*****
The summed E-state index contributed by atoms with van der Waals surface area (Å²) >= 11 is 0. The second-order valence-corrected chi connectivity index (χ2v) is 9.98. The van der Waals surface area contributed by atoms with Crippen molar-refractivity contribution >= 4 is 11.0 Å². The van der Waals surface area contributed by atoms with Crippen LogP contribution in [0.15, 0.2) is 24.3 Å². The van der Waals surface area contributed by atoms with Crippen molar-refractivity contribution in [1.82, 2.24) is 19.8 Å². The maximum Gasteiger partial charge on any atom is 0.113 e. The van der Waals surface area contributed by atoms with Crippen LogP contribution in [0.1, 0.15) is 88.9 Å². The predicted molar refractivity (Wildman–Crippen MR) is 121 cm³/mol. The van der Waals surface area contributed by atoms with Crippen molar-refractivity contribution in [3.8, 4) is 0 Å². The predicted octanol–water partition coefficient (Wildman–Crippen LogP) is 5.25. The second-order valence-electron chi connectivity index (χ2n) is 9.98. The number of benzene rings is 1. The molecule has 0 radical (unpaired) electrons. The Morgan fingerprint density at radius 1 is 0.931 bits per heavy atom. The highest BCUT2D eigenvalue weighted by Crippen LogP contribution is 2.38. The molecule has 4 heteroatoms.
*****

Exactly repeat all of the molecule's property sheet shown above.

The summed E-state index contributed by atoms with van der Waals surface area (Å²) >= 11 is 0. The second-order valence-corrected chi connectivity index (χ2v) is 9.98. The van der Waals surface area contributed by atoms with Crippen molar-refractivity contribution >= 4 is 11.0 Å². The van der Waals surface area contributed by atoms with Crippen LogP contribution in [0.15, 0.2) is 24.3 Å². The van der Waals surface area contributed by atoms with Crippen molar-refractivity contribution in [1.82, 2.24) is 19.8 Å². The maximum Gasteiger partial charge on any atom is 0.113 e. The van der Waals surface area contributed by atoms with Crippen LogP contribution in [0.1, 0.15) is 88.9 Å². The predicted molar refractivity (Wildman–Crippen MR) is 121 cm³/mol. The van der Waals surface area contributed by atoms with Crippen molar-refractivity contribution in [3.8, 4) is 0 Å². The predicted octanol–water partition coefficient (Wildman–Crippen LogP) is 5.25. The second-order valence-electron chi connectivity index (χ2n) is 9.98. The number of benzene rings is 1. The molecule has 0 radical (unpaired) electrons. The Morgan fingerprint density at radius 1 is 0.931 bits per heavy atom. The highest BCUT2D eigenvalue weighted by Crippen LogP contribution is 2.38. The molecule has 4 heteroatoms.